Sometimes, we try to show how strong we are while traveling in the valley. There are people who would be eager to help us in our travels, if only we expressed our need. There is nothing wrong in letting people know that you are traveling through a valley. I am thankful for those members in our church who have seen our vulnerability and have ministered encouragement and love to us. Jonathan had a great ministry of encouragement to David because David showed his vulnerability to Jonathan.

4. I have learned that I need intercessory prayer. When things are going well, we don’t ask people to pray for us. However, when we enter the valley, Paul’s words: “Brethren, pray for us,” easily fall from our lips. I still don’t understand how prayer works, but I do know that it does work. There are many pitfalls in this valley, and yet the prayers of others have taken me through each pitfall.

5. I have learned that tears are perfectly appropriate. I very rarely cry, but when something or someone you love is hurting, tears flow naturally. Jesus said: “Blessed are they that mourn for they shall be comforted.” (Matthew 5:4) Comfort comes from the Savior who shed His tears for the people of Jerusalem. He sorrows for the same things which causes us to have sorrow. The tears show that I love those things which Jesus loves.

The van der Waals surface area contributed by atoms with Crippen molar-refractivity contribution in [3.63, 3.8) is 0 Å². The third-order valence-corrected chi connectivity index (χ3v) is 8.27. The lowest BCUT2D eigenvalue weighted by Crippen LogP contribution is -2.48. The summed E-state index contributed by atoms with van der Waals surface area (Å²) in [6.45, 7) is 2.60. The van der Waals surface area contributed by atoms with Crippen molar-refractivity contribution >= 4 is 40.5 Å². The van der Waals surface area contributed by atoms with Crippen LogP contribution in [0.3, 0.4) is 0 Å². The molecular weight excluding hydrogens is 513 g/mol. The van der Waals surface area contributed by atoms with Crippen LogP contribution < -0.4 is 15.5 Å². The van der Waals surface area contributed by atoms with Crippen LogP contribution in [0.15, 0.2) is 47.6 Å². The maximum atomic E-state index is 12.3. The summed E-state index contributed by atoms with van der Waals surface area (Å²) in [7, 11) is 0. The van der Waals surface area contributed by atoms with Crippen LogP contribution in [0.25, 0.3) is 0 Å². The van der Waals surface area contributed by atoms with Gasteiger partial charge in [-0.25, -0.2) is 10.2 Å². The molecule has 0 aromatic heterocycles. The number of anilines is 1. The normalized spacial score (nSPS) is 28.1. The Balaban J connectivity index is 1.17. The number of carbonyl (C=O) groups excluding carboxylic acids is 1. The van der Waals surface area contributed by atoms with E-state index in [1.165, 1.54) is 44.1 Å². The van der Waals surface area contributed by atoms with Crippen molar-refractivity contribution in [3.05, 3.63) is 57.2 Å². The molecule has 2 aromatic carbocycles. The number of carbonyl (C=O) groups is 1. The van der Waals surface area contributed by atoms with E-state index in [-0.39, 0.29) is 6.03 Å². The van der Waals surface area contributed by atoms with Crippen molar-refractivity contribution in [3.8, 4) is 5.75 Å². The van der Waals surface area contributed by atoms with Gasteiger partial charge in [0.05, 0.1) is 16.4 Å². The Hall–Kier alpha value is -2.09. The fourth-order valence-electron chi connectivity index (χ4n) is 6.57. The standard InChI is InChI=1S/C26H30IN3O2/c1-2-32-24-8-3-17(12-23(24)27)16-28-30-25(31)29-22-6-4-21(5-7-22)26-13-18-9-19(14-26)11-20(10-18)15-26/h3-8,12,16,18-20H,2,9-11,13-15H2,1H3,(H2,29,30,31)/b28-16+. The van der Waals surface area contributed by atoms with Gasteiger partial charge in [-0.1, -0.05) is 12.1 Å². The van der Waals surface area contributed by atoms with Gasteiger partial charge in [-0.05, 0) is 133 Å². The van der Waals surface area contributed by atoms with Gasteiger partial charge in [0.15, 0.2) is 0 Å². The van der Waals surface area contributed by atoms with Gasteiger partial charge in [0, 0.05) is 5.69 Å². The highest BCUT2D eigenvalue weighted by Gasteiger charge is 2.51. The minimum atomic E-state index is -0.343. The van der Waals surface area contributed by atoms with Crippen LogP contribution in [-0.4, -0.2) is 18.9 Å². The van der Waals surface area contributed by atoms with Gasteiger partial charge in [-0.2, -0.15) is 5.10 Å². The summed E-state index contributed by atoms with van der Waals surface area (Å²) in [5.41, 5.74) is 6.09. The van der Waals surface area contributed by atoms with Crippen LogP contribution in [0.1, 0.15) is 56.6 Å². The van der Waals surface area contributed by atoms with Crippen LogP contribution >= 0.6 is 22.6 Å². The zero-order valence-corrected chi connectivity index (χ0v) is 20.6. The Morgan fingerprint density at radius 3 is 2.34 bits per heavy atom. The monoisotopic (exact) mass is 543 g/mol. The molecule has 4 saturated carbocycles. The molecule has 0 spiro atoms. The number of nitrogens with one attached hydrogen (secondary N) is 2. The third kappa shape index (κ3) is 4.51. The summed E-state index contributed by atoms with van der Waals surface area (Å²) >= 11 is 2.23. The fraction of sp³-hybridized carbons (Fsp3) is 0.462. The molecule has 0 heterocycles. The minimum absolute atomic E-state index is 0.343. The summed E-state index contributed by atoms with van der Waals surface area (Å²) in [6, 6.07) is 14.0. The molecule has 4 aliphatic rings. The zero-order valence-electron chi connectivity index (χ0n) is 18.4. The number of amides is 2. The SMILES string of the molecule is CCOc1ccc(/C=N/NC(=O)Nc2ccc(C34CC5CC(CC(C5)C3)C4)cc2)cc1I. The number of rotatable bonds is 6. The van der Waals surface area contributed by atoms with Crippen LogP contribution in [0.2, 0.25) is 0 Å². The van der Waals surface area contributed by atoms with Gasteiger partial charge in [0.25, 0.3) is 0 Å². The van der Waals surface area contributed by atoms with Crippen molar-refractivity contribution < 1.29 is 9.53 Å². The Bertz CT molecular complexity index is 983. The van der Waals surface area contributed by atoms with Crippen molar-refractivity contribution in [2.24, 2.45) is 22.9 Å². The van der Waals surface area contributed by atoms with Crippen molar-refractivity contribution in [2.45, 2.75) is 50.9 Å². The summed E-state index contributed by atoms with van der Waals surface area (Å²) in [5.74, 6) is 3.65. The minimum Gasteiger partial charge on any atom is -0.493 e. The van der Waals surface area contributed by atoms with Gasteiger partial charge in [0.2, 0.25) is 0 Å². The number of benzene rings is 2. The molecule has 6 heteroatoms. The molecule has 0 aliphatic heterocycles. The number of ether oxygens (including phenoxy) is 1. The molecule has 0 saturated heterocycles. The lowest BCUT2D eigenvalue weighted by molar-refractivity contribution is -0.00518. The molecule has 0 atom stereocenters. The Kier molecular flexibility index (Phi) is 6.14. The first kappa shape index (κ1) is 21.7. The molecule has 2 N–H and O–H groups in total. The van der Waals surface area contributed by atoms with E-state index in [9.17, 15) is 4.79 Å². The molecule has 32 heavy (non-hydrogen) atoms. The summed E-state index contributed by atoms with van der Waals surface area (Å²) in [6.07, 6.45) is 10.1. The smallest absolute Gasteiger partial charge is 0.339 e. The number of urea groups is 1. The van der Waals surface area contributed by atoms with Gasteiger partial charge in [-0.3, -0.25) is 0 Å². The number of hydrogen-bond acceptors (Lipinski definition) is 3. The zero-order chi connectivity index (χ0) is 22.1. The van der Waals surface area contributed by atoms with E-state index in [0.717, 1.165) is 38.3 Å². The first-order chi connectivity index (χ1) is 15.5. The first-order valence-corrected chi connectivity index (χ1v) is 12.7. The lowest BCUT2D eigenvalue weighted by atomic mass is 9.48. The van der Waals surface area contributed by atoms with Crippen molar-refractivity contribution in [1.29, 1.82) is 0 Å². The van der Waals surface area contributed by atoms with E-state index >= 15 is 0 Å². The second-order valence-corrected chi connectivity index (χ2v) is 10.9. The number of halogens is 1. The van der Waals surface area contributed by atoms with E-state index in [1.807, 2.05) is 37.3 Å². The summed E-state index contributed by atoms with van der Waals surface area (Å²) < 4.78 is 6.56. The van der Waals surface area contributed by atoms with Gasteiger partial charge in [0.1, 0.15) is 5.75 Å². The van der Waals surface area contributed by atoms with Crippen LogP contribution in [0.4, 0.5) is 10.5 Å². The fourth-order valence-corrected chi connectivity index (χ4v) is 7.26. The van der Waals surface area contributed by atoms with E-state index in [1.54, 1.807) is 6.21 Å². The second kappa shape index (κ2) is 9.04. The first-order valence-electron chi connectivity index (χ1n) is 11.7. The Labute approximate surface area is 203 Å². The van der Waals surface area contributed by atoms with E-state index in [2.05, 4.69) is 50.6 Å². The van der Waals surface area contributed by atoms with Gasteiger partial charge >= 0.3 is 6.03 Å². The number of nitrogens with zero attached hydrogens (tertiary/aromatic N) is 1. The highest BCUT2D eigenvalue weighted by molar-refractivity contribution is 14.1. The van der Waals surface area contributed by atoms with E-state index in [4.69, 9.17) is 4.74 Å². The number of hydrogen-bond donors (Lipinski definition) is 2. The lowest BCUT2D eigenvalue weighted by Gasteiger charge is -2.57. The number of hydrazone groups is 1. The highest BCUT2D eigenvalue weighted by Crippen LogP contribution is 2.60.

6. I have learned the great comfort that comes from the Word of God. The valley causes us to have a greater desire to read the Word, but it also gives us a greater ability to allow the truths of God’s Word to speak to our hearts. When things are going well, we may read the Bible, but when we are in the valley the Bible becomes a life-preserver. We hold unto its truths as though our lives depend upon it. “It is good for me that I have been afflicted; that I might learn thy statutes.” (Psalm 119:71)

As I continue to travel this valley, I am thankful that I don’t have to travel this valley alone. Not only is Jesus walking with me, but my wife is walking right beside me. There will be more lessons to learn and relearn; however, I have the greatest teacher who ever walked the earth. His name is Jesus!

When Disappointment Comes, Twenty Truths to Remember